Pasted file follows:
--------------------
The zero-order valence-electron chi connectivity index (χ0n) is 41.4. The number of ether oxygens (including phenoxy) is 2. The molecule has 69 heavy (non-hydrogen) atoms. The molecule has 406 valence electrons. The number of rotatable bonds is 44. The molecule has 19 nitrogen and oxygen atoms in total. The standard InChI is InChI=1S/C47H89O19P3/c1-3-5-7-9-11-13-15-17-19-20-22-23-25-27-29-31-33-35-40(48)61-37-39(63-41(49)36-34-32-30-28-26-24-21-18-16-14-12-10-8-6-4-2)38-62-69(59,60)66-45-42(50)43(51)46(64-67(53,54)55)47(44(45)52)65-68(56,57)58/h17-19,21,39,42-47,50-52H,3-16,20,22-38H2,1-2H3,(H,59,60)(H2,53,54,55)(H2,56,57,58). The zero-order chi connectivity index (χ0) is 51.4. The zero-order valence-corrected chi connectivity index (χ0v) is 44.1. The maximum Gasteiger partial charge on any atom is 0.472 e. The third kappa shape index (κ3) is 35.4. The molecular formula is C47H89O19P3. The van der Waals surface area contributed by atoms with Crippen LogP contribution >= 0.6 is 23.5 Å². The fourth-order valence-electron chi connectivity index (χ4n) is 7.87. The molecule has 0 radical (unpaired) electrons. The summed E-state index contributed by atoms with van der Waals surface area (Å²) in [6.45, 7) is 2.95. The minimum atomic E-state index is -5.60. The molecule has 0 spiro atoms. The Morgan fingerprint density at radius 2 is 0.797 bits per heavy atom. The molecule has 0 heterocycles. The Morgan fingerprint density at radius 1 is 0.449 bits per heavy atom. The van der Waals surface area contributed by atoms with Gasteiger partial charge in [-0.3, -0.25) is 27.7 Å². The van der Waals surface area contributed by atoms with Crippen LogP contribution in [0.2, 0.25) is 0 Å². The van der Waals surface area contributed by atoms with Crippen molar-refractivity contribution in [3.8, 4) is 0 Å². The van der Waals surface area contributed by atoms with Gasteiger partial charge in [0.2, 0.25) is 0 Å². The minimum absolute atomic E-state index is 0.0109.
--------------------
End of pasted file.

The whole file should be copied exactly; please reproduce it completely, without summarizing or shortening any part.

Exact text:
The zero-order valence-electron chi connectivity index (χ0n) is 41.4. The number of ether oxygens (including phenoxy) is 2. The molecule has 69 heavy (non-hydrogen) atoms. The molecule has 406 valence electrons. The number of rotatable bonds is 44. The molecule has 19 nitrogen and oxygen atoms in total. The standard InChI is InChI=1S/C47H89O19P3/c1-3-5-7-9-11-13-15-17-19-20-22-23-25-27-29-31-33-35-40(48)61-37-39(63-41(49)36-34-32-30-28-26-24-21-18-16-14-12-10-8-6-4-2)38-62-69(59,60)66-45-42(50)43(51)46(64-67(53,54)55)47(44(45)52)65-68(56,57)58/h17-19,21,39,42-47,50-52H,3-16,20,22-38H2,1-2H3,(H,59,60)(H2,53,54,55)(H2,56,57,58). The zero-order chi connectivity index (χ0) is 51.4. The zero-order valence-corrected chi connectivity index (χ0v) is 44.1. The maximum Gasteiger partial charge on any atom is 0.472 e. The third kappa shape index (κ3) is 35.4. The molecular formula is C47H89O19P3. The van der Waals surface area contributed by atoms with Crippen LogP contribution >= 0.6 is 23.5 Å². The fourth-order valence-electron chi connectivity index (χ4n) is 7.87. The molecule has 0 radical (unpaired) electrons. The summed E-state index contributed by atoms with van der Waals surface area (Å²) in [6.45, 7) is 2.95. The minimum atomic E-state index is -5.60. The molecule has 0 spiro atoms. The Morgan fingerprint density at radius 2 is 0.797 bits per heavy atom. The molecule has 0 heterocycles. The Morgan fingerprint density at radius 1 is 0.449 bits per heavy atom. The van der Waals surface area contributed by atoms with Gasteiger partial charge in [-0.3, -0.25) is 27.7 Å². The van der Waals surface area contributed by atoms with Crippen LogP contribution in [0.2, 0.25) is 0 Å². The van der Waals surface area contributed by atoms with Crippen molar-refractivity contribution in [3.8, 4) is 0 Å². The van der Waals surface area contributed by atoms with Gasteiger partial charge in [0.2, 0.25) is 0 Å². The minimum absolute atomic E-state index is 0.0109.